Babies may have a lot of stuff, but their clothes are very small. Hanging space in an infant’s or toddler’s closet should use a triple hang system on the closet rods to ensure the most efficient use of space. As your children get older, you want to relocate the clothes rods into a single lower position so they can reach the clothes and learn to dress themselves. Place these rods at the best height for your children depending on how tall they are. However, limit the overall hanging areas and supplement the kid’s closet storage with plenty of shelves. Convenient places to put blankets, books, and toys are more important for children than spaces for clothes that must be hung on a hanger. The same rods and shelves can be rearranged later on into traditional double hang and long hang areas useful for adults.

Simple kids closet for two boys with closet organizers to improve storage.
A reach-in closet for a child’s bedroom. Closet organizers create an efficient closet design for kids’ closets. The closet is divided by a central stack of shelves for two boys of different ages. It includes hanging sections for the proper lengths of garments, lots of shelves, and pull-out baskets. The younger child’s section includes triple hang because his clothes are smaller. The older boy’s clothes are on a single clothes rod mounted low so that he can reach them on his own, promoting independence.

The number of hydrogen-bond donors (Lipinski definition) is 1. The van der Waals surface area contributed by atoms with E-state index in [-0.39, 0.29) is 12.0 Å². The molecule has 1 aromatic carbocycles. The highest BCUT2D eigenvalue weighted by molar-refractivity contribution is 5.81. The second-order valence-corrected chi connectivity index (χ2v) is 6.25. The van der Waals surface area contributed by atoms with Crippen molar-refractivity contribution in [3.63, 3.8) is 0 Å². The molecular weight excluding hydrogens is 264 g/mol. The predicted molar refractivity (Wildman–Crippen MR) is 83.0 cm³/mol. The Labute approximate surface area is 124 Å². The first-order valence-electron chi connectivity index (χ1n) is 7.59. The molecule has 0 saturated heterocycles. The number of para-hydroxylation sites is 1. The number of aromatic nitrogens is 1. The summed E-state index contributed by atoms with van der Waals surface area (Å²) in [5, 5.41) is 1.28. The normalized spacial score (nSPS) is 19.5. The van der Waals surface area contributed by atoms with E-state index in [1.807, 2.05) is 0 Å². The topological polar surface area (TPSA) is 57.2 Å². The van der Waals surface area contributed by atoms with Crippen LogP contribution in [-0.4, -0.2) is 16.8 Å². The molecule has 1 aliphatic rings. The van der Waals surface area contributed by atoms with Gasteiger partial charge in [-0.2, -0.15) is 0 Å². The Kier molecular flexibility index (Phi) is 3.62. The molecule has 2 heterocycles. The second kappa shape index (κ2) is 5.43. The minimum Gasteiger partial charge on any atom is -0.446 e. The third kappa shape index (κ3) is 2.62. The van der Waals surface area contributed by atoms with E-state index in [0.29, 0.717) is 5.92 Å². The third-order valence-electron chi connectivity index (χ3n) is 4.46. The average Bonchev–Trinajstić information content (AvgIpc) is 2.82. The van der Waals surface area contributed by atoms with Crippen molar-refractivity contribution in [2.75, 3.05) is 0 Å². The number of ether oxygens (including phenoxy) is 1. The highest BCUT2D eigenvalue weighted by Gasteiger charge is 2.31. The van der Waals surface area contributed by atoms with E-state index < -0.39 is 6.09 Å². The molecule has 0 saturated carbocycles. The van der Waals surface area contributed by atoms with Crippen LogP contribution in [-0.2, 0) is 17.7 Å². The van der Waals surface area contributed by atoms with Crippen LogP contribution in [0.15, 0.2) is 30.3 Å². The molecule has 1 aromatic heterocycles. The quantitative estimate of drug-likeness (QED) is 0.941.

Include Pull-Out Baskets or Cubbies for Bins in Your Design

Children who are taught to put their things away have better self-discipline and grow into more organized adults who keep things neat. If you want to teach your children to put their things away on their own, you must make it easy for them to do so. Include numerous baskets and bins in your closet as one of the simplest ways to achieve this. Pull-out baskets work really well for storing tiny baby accessories. Later on, the same baskets can be used for small toys, balls, and sporting goods. . As a teen or young adult, your child can use the pull-out basket like a drawer. Large baskets can even be used as built-in hampers for dirty clothes.

Use cubbies with bins for a similar purpose. The difference is that the bins are not built-in. Bins of toys can be removed from the closet cubby and set out on the floor at playtime. Then, as the kids grow up, the same cubbies that used to house bins of toys make great shoe storage for teens and adults.

closet baskets and bins for kids
This child’s closet includes pull-out baskets, shelves, and colorful bins for toys. Replace the playful 12″x 12″ bins with standard solid color bins as the child ages for a more grown-up look. The cubbies without bins can also be used for shoe storage similar to the kind typically seen in mudrooms.

Consider Building a Wardrobe Closet

Because a reach-in wall closet is a somewhat permanent installation, consider built-ins and a supplemental wardrobe closet for your child’s room. Use the wardrobe closet for toys and more now. But repurpose it later as a wall unit, entertainment center, supplemental clothes storage, or all three. Wardrobe closets are ultra-versatile by nature. You’ll never run out of uses for it. And they look good in any room.

Wardrobe closet for a toys
Install a wardrobe closet like this one when your kids are small for all their toys. Then use it later in your media room, study, or wherever you need extra storage.

Organize Your Kids Closets Today

Don’t worry about the future use of your kids’ closets. As long as you plan for flexibility before you start the design process, you can be sure they’ll get many years of use.